Orem (Killer of Crying Deer, 2010, etc.) delivers a fictionalized account of the life of Dracula author Bram Stoker and the incidents that led him to create one of literature’s greatest monsters.
How does a single story command the high and low, the beautiful and the ghastly, the sacred and the profane? Or, as this novel asks, how does a single man contain these multitudes? In flowing, lyrical, and sometimes-unsettling third-person narration, Orem offers dark speculations on the life and mind of Abraham “Bram” Stoker. As the novel tells it, Bram is haunted from a young age—first by his own childhood illness and then, possibly, by literal ghosts. Despite the fact that his father seemed to give up on the possibility that he’d thrive or succeed in life, Stoker eventually joins the Lyceum Theatre as an aide to renowned actor Henry Irving. But life behind the footlights is not all well, and although Bram gets the opportunity to mix with high society and literary idols such as Arthur Conan Doyle, Walt Whitman, and Oscar Wilde, he remains very much in Irving’s shadow. The book is at its most powerful when the distant narration combines with Bram’s psychology to create a feverish, even horrifying landscape of thought; on the one hand, Bram idolizes Irving and treasures his own proximity to greatness, but on the other, he’s sickened by his own lack of literary success and seems overcome by envy. He’s also shown to be torn between his wife, Florence—a beautiful, aristocratic woman who’s emblematic of the society he wishes to join—and Lujzi Sido, a sweatshop worker who lives in squalid conditions but who makes him feel more alive than anyone else does. Personal and historical parallels later appear in Stoker’s greatest work, as faith, class differences, violence, beauty, and death coalesce in the figure of Dracula. But intriguingly, where Bram sees himself in that tale remains a constantly moving target.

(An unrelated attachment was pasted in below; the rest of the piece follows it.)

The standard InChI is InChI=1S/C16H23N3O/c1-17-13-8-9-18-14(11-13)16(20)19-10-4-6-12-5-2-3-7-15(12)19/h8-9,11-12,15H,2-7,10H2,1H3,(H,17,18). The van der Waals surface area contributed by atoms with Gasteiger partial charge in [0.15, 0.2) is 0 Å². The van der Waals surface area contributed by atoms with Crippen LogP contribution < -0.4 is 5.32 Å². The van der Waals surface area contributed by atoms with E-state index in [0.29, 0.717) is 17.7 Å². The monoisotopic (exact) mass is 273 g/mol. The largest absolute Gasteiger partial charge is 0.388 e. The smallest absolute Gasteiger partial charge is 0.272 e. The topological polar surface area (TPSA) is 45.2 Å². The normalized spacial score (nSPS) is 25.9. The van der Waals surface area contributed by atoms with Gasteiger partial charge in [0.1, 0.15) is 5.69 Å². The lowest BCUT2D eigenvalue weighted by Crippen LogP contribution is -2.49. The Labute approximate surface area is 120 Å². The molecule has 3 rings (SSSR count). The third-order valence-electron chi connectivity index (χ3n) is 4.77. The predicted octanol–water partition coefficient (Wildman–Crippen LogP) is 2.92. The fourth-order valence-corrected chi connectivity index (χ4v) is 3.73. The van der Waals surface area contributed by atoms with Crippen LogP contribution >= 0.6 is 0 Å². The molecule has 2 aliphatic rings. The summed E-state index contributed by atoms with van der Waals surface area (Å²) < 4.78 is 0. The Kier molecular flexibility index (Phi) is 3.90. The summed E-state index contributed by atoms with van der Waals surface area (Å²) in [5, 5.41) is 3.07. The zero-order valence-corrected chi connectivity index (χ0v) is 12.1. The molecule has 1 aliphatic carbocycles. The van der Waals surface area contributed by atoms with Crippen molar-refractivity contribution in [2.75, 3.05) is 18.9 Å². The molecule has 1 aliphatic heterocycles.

A brilliant and imaginative tale of love, death, and literature.